Concert Sponsored by Steve’s Quality Painting!
Them Coulee Boys craft a brand of Americana that blends folk, punk, bluegrass, and rock & roll. They sing their conversational songs in 4 part harmony, often with a banjo stomp and rhythm section punch that drives the audience onto the dance floor and into community. Their trusty van has propelled them thousands of miles across the country and into the hearts of strangers, who tend to leave each show as family. It’s music that creates community through the shared experience of joy and giving a shit.
The story is true. Soren Staff and Beau Janke met as counselors at a bible camp in northern Wisconsin in 2011. Having both grown up amidst a stretch of glacial melt-carved river valleys in the upper Midwest (called coulees by French fur trappers), they were fast friends. At camp, another counselor took to teasing them saying “them coulee boys are at it again.” The name stuck. Spending their weeks playing songs with kids around a campfire led to weekends figuring out an Avett Brothers tune or classic country song. In 2013, they added Soren’s brother Jens on mandolin, and a rough-around-the-edges, stomping 3-piece folk band played their first show as Them Coulee Boys. Four years later Neil Krause joined to play acoustic and electric bass, and in 2019 when Stas Hable joined on drums, TCB evolved into the full-on americana rock band they are today. The live band straddles the line between pure and genuine ballads and a sweaty, leaping take on countrified rock-n-roll.
With three full length albums and an EP behind them, including 2019’s Die Happy (produced by Trampled By Turtles’ Dave Simonett on Lo-Hi Records), the band has garnered international attention and earned press in American Songwriter and The Bluegrass Situation, as well as tours with TBT and a spot on the songwriter’s Cayamo Cruise. In 2020, they were named Milwaukee Journal Sentinel’s Band to Watch, and were nominated for band of the year by the Wisconsin Area Music Industry. When the world stopped in early 2020, the band holed up in their practice space and began writing, and the result is their brand new effort entitled Namesake.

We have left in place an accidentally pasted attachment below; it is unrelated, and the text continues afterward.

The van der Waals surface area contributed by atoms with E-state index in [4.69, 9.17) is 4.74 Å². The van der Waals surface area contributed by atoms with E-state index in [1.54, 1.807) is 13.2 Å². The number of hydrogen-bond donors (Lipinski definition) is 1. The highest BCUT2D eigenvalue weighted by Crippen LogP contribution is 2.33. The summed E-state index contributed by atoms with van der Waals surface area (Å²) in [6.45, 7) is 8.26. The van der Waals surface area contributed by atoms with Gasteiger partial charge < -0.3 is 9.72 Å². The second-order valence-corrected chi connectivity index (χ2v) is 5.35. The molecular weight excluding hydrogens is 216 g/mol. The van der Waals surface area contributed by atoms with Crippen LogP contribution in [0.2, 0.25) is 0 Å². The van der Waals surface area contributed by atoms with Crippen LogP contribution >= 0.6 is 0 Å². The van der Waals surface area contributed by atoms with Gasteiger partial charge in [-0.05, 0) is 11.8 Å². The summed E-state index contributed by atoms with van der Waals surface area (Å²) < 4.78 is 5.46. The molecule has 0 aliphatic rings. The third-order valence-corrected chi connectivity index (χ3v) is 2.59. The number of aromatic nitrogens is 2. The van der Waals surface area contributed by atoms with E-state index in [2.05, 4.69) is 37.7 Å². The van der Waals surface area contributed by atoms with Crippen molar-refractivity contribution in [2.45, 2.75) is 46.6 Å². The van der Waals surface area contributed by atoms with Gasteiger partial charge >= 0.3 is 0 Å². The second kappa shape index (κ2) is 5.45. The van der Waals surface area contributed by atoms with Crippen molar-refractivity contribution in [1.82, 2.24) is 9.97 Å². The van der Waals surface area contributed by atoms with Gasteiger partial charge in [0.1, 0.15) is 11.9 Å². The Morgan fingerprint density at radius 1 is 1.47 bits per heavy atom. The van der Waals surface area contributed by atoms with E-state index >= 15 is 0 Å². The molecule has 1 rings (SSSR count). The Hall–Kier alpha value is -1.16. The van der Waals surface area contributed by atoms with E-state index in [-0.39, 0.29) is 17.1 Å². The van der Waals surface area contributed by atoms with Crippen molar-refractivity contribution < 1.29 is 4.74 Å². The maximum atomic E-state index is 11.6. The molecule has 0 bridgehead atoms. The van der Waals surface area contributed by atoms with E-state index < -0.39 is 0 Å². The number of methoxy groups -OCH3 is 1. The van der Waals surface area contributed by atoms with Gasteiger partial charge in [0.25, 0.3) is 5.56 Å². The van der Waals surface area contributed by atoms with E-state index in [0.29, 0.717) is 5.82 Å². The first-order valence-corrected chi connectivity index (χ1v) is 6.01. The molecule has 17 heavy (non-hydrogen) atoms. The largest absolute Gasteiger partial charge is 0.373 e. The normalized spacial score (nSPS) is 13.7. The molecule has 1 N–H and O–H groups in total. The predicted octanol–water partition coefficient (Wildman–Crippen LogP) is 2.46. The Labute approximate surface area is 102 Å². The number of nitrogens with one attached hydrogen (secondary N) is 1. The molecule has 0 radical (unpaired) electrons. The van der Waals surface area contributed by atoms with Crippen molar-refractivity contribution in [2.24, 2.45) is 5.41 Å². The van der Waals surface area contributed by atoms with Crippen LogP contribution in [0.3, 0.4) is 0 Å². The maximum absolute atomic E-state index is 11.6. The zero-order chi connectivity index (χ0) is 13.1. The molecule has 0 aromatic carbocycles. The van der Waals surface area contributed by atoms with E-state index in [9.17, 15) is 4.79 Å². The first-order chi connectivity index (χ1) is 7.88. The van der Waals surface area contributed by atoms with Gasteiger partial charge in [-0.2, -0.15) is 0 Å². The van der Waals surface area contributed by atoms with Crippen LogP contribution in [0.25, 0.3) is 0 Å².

Namesake was recorded at The Hive in the band’s hometown of Eau Claire, WI, a small Wisconsin city infamously blessed with a wealth of musical talent. The record was produced by Grammy-winner Brian Joseph, who has worked with the likes of Paul Simon, Sufjan Stevens, Ani Difranco, The Indigo Girls, and earned his Grammy producing and engineering Bon Iver’s Bon Iver. The Hive itself is an intimate room, with ceilings draped with nautical rope, and bookshelves adorned with all manner of things antiquarian, living and dead. Joseph’s fingerprints are everywhere on the record, and the warm feel of home left the band trusting further expansion of their sound. The result is a record that is equal parts bear hug, gut punch, and a steadying hand.
Taking inspiration from the intimate nature of the space after a long period of quarantine, Namesake feels familial, like old friends with no need for small talk. There are moments of power and punch, balanced with an intimacy only felt between the ones we love. The banjo stomp that personifies TCB is still there on the title track “Namesake”, but now it’s paired with the raw power of electric guitar, mandolin, and banjo on “Phil’s Song” and “1st Team All-American”. The mood is dialed way back for “Hallelujah” and “4/1”, to let the lyrics shine. There’s a nod to Petty and Springsteen in the expanse of “Given Up”, and a Dylanesque troubadour’s longing behind the sweet tale of “Knuckleballer”.
Namesake is Them Coulee Boys following a new trajectory, combining their take on a punched-up version of folk-grass/Americana with a comfort in electric instruments and rock & roll. The record lives and breathes, is both intimate and bombastic. It’s your sweet aunt who makes delicious pies and your wiley uncle not afraid to hit a bit of the hooch. At bottom is the acceptance that comes with family and old friends: none of us are perfect, but there’s enough love out there to make up for it.
Season Sponsored by Special Properties
This event is supported in part by a grant from the Oshkosh Area Community Foundation and the Wisconsin Arts Board with funds from the State of Wisconsin and the National Endowment for the Arts.
Doors and bar open at 6:45 p.m.